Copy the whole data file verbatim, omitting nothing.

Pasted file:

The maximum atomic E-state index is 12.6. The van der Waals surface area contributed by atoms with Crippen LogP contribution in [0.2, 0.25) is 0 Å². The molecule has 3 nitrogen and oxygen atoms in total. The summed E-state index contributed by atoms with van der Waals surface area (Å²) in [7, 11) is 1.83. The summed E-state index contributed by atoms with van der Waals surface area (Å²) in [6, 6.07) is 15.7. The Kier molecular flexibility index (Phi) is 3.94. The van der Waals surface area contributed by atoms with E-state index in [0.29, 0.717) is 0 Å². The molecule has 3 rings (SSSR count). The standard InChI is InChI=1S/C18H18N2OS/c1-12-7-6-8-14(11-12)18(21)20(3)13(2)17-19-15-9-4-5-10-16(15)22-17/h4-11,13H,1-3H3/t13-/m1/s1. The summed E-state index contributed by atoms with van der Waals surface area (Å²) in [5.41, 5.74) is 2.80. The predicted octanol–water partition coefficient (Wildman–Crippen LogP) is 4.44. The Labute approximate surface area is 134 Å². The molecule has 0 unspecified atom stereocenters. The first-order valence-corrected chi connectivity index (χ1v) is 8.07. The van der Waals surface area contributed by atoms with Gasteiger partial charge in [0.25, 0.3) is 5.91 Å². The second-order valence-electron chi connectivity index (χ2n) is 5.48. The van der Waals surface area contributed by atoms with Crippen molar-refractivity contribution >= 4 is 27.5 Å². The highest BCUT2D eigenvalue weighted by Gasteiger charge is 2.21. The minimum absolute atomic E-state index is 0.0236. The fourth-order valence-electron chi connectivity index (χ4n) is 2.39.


The maximum atomic E-state index is 12.6. The van der Waals surface area contributed by atoms with Crippen LogP contribution in [0.2, 0.25) is 0 Å². The molecule has 3 nitrogen and oxygen atoms in total. The summed E-state index contributed by atoms with van der Waals surface area (Å²) in [7, 11) is 1.83. The summed E-state index contributed by atoms with van der Waals surface area (Å²) in [6, 6.07) is 15.7. The Kier molecular flexibility index (Phi) is 3.94. The van der Waals surface area contributed by atoms with E-state index in [0.29, 0.717) is 0 Å². The molecule has 3 rings (SSSR count). The standard InChI is InChI=1S/C18H18N2OS/c1-12-7-6-8-14(11-12)18(21)20(3)13(2)17-19-15-9-4-5-10-16(15)22-17/h4-11,13H,1-3H3/t13-/m1/s1. The summed E-state index contributed by atoms with van der Waals surface area (Å²) in [5.41, 5.74) is 2.80. The predicted octanol–water partition coefficient (Wildman–Crippen LogP) is 4.44. The Labute approximate surface area is 134 Å². The molecule has 0 unspecified atom stereocenters. The first-order valence-corrected chi connectivity index (χ1v) is 8.07. The van der Waals surface area contributed by atoms with Gasteiger partial charge in [0.25, 0.3) is 5.91 Å². The second-order valence-electron chi connectivity index (χ2n) is 5.48. The van der Waals surface area contributed by atoms with Crippen molar-refractivity contribution >= 4 is 27.5 Å². The highest BCUT2D eigenvalue weighted by Gasteiger charge is 2.21. The minimum absolute atomic E-state index is 0.0236. The fourth-order valence-electron chi connectivity index (χ4n) is 2.39.